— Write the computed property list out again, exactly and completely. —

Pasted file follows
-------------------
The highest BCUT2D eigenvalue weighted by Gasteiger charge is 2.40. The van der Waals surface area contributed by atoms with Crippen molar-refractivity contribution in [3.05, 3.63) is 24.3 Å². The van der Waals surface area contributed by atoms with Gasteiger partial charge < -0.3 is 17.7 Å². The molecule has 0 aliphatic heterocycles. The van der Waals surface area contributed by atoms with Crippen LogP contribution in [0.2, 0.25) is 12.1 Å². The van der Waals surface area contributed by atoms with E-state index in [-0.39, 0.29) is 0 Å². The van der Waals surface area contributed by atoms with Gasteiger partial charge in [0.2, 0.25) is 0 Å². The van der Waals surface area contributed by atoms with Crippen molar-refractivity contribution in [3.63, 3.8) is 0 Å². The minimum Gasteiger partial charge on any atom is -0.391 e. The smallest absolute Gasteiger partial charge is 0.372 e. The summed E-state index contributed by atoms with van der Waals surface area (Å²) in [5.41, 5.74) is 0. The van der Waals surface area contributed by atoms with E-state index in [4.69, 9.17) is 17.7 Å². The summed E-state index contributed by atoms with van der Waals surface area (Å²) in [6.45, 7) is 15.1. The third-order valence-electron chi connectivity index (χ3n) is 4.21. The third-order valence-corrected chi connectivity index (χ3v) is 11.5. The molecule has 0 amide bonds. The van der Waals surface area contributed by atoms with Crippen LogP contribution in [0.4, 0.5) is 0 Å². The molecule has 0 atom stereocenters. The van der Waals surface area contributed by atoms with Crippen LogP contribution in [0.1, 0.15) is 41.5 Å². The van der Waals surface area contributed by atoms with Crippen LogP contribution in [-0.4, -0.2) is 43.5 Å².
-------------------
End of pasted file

The highest BCUT2D eigenvalue weighted by Gasteiger charge is 2.40. The van der Waals surface area contributed by atoms with Crippen molar-refractivity contribution in [3.05, 3.63) is 24.3 Å². The van der Waals surface area contributed by atoms with Gasteiger partial charge < -0.3 is 17.7 Å². The molecule has 0 aliphatic heterocycles. The van der Waals surface area contributed by atoms with Crippen LogP contribution in [0.2, 0.25) is 12.1 Å². The van der Waals surface area contributed by atoms with E-state index in [-0.39, 0.29) is 0 Å². The van der Waals surface area contributed by atoms with Gasteiger partial charge in [0.2, 0.25) is 0 Å². The van der Waals surface area contributed by atoms with Crippen molar-refractivity contribution in [3.63, 3.8) is 0 Å². The minimum Gasteiger partial charge on any atom is -0.391 e. The smallest absolute Gasteiger partial charge is 0.372 e. The summed E-state index contributed by atoms with van der Waals surface area (Å²) in [5.41, 5.74) is 0. The van der Waals surface area contributed by atoms with E-state index in [4.69, 9.17) is 17.7 Å². The summed E-state index contributed by atoms with van der Waals surface area (Å²) in [6.45, 7) is 15.1. The third-order valence-electron chi connectivity index (χ3n) is 4.21. The third-order valence-corrected chi connectivity index (χ3v) is 11.5. The molecule has 0 amide bonds. The van der Waals surface area contributed by atoms with Crippen LogP contribution in [0.4, 0.5) is 0 Å². The molecule has 0 atom stereocenters. The van der Waals surface area contributed by atoms with Crippen LogP contribution in [0.1, 0.15) is 41.5 Å². The van der Waals surface area contributed by atoms with Crippen LogP contribution in [-0.4, -0.2) is 43.5 Å².